World’s Longest Bridges Span San Francisco Bay
by CHARLES W. GEIGER
A comprehensive article on the Golden Gate and San Francisco Oakland Bay bridges, telling of man’s struggle with nature to complete, at a tremendous cost, two of the most daring construction feats ever undertaken by American engineers.
HIGH over the surging tides of San Francisco’s Golden Gate, the two towers of the world’s largest single suspension bridge stand in defiant majesty as symbols of man’s victory over natural forces. And farther back, the eight mile skeleton of towers and piers stretch across the San Franciscoâ€”-Oakland bay, ready for the spans which will complete this, the world’s most costly bridge project.
These bridges, built at a total cost of $112,000,000, are being erected to aid traffic in and around San Francisco. The bridge to Oakland cuts the 30 mile trek around the circuitous shoreline of the bay to a straight 8-1/4 mile trip across the bridge; the Golden Gate project eliminates a detour of approximately 80 miles for direct coastal traffic between Canada and Mexico.
This is scary. I love how the fact that no one will give him dead bodies to resurrect is referred to as his “predicament”.
Scientist to Make Bold Attempt to Revive Human Dead
DR. ROBERT E. CORNISH, young California scientist who astounded the nation by bringing the dead dog, Lazarus, back to life, is now preparing to repeat his experiment using human subjects.
He has petitioned the governors of the three states, Colorado, Arizona and Nevada to furnish him with the bodies of criminals after they are pronounced dead in the lethal gas chambers â€” but his petitions have been rejected on various grounds.
Hearing of his predicament, approximately fifty people, interested both in science and possible remuneration, have offered themselves as subjects. According to Dr. Cornish, most of those offering themselves for “clinical” death are single men. One man from Kansas, in offering himself as a subject stated he considered $300,000 a fair price for the risk involved.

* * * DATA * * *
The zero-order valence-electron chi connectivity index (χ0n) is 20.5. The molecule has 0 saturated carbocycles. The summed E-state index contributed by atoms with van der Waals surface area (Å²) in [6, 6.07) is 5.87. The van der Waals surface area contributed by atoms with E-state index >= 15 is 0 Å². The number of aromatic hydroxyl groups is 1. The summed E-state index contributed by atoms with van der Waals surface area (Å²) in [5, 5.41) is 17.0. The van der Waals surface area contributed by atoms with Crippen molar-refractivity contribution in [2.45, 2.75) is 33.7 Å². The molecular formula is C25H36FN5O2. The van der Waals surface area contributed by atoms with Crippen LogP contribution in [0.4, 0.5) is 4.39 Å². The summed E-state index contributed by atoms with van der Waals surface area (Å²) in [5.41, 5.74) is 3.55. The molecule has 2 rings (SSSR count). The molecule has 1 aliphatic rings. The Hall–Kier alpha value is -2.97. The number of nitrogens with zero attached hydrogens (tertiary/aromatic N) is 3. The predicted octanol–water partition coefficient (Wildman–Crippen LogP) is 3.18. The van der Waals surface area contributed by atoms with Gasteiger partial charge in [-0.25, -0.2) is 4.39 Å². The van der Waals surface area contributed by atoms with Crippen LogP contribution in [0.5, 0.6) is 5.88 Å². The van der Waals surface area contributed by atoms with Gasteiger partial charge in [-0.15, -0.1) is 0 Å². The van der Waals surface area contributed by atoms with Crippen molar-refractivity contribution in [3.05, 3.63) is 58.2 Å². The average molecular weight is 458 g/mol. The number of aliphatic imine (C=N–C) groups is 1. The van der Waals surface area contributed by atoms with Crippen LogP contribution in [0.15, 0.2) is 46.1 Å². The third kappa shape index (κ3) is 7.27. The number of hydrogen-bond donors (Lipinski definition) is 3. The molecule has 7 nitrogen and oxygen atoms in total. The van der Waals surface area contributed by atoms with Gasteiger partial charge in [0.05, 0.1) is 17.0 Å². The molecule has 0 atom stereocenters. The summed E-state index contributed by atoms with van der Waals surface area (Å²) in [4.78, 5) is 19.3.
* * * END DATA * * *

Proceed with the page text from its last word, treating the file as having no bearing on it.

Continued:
Inventors Patent Odd Designs for Safer Airplanes
Unusual ships, straying away from accepted designs, are being tried in an effort to increase safety and simplify air travel. Some of the ideas are shown here.
More information about Prof. Frank Austin’s Ant Palaces. (Link)
ANT PALACES Create NEW Pastime
THOUGH it sounds like something out of “Alice in Wonderland,” the ant palace is a very real contrivance that sells for five dollars, and sells very rapidly at that. Strange things have been built in the name of entertainment, but seldom anything quite as novel and ingenious as these glazed-in ant apartments with both northern and southern exposure.
Texan Builds Novel Electric Gun
GIANT projectiles pulled at terrific velocities through powderless cannon by magnetism, leaving the barrel with scarcely more noise than that made by a .22 rifle, may set new problems for range finders.
The electric gun invented and patented by Virgil Rigsby of San Augustine, Texas, is similar to an electric motor with the field poles unrolled. Powerful magnet coils mounted end to end along the barrel of the gun are supplied with electricity by an electrical timing switch in such fashion that the magnetic pulling force is always ahead of the projectile.
Telephone Holder Is Curved To Fit Contour of Shoulder